We model the relationship over time between multiple good and bad inputs to the child development production process and the multiple good and bad outcomes which are generated. Doing this avoids several well-known empirical problems associated with construction and use of aggregated inputs and outputs, the assumption of separability among inputs and outputs, and the estimation of reduced forms. Using time-demeaned data for a balanced panel of families from the National Longitudinal Survey of Youth-Child Sample for 1994-2000, we estimate an output-oriented directional distance function that simultaneously relates good and bad inputs from home, school, and environment, to good and bad outcomes, measured as children's math and reading test scores as well as parent-reported behavior problems. We are able for the first time to compute partial effects among endogenous outputs. Recovering consistent estimates of time-invariant coefficients using a second-stage estimator, we find that some time-invariant variables are significant. We also measure productivity growth, technical change, efficiency change, and technical efficiency. Children's productivity growth is highest at age 5 years and diminishes thereafter. Finally, we investigate the effect on these estimates of the choice of alternative direction vectors for the good and bad outputs.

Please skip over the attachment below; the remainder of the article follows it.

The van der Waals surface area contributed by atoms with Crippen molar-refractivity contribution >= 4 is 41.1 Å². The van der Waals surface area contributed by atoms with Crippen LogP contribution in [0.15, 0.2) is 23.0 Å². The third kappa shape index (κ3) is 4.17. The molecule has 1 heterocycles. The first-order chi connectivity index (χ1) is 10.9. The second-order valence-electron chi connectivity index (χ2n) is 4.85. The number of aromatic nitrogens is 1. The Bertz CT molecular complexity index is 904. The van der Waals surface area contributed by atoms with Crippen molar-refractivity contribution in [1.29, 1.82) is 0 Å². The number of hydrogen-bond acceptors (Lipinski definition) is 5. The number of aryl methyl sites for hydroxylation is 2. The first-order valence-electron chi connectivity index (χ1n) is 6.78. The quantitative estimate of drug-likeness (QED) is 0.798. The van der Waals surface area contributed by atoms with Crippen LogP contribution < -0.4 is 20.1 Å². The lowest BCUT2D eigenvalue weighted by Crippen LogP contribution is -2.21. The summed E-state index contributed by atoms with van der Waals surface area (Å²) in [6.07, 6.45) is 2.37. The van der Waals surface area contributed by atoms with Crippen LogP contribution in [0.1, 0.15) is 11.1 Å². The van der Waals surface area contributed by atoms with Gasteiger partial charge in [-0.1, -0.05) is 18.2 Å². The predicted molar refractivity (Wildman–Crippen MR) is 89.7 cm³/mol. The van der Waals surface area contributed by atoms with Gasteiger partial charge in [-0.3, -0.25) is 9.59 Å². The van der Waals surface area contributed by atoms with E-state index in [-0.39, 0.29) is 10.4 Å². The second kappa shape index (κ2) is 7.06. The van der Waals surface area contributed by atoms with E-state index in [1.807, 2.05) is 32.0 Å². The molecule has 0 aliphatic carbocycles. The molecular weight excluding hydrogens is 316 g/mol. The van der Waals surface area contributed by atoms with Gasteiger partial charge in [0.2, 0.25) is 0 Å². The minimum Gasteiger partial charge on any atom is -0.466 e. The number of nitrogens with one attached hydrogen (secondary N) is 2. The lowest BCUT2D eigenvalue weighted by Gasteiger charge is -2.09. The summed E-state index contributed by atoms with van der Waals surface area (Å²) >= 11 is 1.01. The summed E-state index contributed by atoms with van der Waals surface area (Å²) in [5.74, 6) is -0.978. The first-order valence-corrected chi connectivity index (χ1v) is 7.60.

All Science Journal Classification (ASJC) codes
- Business and International Management
- Social Sciences (miscellaneous)
- Economics and Econometrics